# Strange way of solving a linear 2nd order DE

1. Nov 16, 2012

### Alexrey

1. The problem statement, all variables and given/known data
I was given a DE of the form: $$\Phi^{''}+(6/\eta)\Phi^{'}=0$$ where the next step was given as $$\Phi^{'} \propto \eta^{-6}$$ where the answer came out to be $$\Phi \propto \eta^{-5} + constant$$

3. The attempt at a solution
My attempt was to set $$\Phi^{'}=x$$ where I would then get $$x^{'}=-(6/\eta)x$$ and then solve for a seperable DE, but my answer was incorrect. Any help would be appreciated, thanks guys.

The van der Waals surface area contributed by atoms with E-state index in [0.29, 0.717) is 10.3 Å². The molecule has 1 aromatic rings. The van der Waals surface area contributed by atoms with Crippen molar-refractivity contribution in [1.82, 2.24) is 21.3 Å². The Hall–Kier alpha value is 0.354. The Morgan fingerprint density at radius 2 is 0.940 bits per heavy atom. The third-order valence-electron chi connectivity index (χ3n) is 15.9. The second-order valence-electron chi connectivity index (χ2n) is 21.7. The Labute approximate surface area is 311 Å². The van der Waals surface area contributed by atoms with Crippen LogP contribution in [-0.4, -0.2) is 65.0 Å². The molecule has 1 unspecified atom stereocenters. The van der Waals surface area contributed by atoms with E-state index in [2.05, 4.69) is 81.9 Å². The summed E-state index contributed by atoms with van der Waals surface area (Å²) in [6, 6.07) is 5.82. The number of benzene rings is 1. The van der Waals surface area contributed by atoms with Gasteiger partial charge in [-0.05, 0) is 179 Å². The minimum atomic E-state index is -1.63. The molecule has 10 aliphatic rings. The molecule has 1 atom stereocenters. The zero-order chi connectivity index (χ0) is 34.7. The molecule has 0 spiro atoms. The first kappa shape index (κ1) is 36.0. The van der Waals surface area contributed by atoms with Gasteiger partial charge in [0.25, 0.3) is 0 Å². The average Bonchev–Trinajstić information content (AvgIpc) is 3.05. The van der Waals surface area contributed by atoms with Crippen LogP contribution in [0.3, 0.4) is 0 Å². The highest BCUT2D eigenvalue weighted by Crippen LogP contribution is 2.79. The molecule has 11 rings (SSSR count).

Any help would be appreciated, thanks guys.

2. Nov 16, 2012

### haruspex

To clarify, η is the independent variable, and differentiation is wrt that? If so $$dx/x=-6d\eta/\eta$$ yes? Isn't it straightforward from there?

3. Nov 16, 2012

### Alexrey

About 5 minutes after posting this I figured it out. :/ Thanks for replying though, I appreciate it, that's exactly what I got. Cheers!